These centuries didn’t mean a squelching of classical learning and an increase of superstition. It brought an explosion of learning, technology, human rights, universities, parliaments, and the Reformation. During the scientific revolution of the 16th and 17th centuries, God and Newton were on the same team. But with the Enlightenment came division. Using the scientific method, Scrivener shows how God and science are not in conflict. He also brings up Galileo Galilei. The Catholic Church disagreed with him to because they disliked science, but because Galileo was of the minority who argued for the Copernican (heliocentric) model, as “both the data and scientific consensus were against him” (141). The Church was simply following the majority of scientists. Later, Galileo foolishly wrote a book about the sun- and earth-centered models and got on the wrong side of the Pope (portraying him as the “Simpleton” in his book). The issue in this story wasn’t that the Church sided against science. It was that Galileo was a fool.

We believe in the right to freedom (chapter 7) and progress where the arc of the universe bends toward justice (unlike the Holocaust) in chapter 8.

To give you another taste of the book, Scrivener summarizes his chapters as such:

  • Consider equality: once, steep moral hierarchies were the norm; now we want to root out inequalities wherever we find them.
  • Consider compassion: once, pity for the undeserving was considered a weakness; now we consider it a virtue.
  • Consider consent: once, powerful men could possess the bodies of whomever they pleased; now we name this as the abuse that it is.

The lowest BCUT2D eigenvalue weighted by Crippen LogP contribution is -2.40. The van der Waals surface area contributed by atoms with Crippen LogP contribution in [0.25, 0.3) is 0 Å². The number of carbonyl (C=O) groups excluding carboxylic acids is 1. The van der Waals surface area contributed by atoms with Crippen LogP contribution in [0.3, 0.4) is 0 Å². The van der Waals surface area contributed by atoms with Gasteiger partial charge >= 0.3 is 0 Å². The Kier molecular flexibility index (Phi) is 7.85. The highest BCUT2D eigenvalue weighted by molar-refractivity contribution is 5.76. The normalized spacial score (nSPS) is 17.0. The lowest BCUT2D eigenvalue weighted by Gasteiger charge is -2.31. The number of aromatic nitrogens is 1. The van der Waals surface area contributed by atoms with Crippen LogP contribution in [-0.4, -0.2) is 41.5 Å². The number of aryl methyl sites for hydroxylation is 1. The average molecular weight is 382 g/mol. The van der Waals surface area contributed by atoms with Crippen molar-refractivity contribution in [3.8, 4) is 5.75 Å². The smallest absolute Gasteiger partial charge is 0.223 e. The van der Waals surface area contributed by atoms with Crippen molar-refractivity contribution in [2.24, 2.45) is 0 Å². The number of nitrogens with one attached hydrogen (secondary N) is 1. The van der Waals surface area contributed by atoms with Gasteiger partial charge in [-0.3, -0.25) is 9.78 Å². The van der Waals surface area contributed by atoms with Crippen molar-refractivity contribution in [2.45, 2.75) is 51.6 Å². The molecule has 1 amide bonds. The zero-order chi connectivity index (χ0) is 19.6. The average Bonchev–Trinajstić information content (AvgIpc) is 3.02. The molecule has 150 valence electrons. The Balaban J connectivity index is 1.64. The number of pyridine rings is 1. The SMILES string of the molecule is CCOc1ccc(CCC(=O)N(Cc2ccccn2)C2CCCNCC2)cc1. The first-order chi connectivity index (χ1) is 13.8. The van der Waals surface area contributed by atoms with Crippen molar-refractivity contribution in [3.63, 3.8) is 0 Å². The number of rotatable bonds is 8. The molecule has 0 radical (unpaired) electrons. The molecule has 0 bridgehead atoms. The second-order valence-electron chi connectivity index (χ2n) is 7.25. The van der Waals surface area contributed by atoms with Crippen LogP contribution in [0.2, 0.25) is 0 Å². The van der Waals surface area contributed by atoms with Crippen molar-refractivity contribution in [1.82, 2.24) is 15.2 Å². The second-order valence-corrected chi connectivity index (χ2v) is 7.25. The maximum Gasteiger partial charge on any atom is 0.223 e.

• Consider enlightenment: once, education was a luxury for rich men; now we consider it a necessity for all.
  • Consider science: once, knowledge of the natural world was based on the assertions of authorities; now we hold the powerful to account and we seek to test such claims against objective standards.
  • Consider freedom: once, it was assumed that certain classes of people could be enslaved; now we consider that idea a kind of “blasphemy”.
  • Consider progress: once, history was thought of as a descent from a golden age; now we feel that the arc of history bends, or should bend, towards justice.


This was really a delightful book. Scrivener brilliantly shows how many of the ideas we take for granted, beliefs we believe are “duh, who wouldn’t believe this? What was wrong with everyone else before this?” aren’t actually “self-evident.” Scrivener writes compellingly for the cross and resurrection of Christ. The first is shameful and the second unbelievable, yet they changed the course of the world. We get our ethics and moral value judgments not from Rome, but from Christianity. I don’t know how this book would ring in the ears of a non-Christian or to a Westerner with a different religious belief system, but I think Scrivener succeeds in showing how Christianity is the air we breathe. Pair this with Tom Holland’s Dominion. Highly recommended.


  • Author: Glen Scrivener
  • Paperback: 192 pages
  • Publisher:The Good Book Company (June 1, 2022)
  • Read the Introduction

Buy it on Amazon or from The Good Book Company

Disclosure: I received this book free from The Good Book Company. The opinions I have expressed are my own, and I was not required to write a positive review. I am disclosing this in accordance with the Federal Trade Commission’s 16 CFR, Part 255

Amazon Affiliate Disclosure: As an Amazon Associate I earn from qualifying purchases.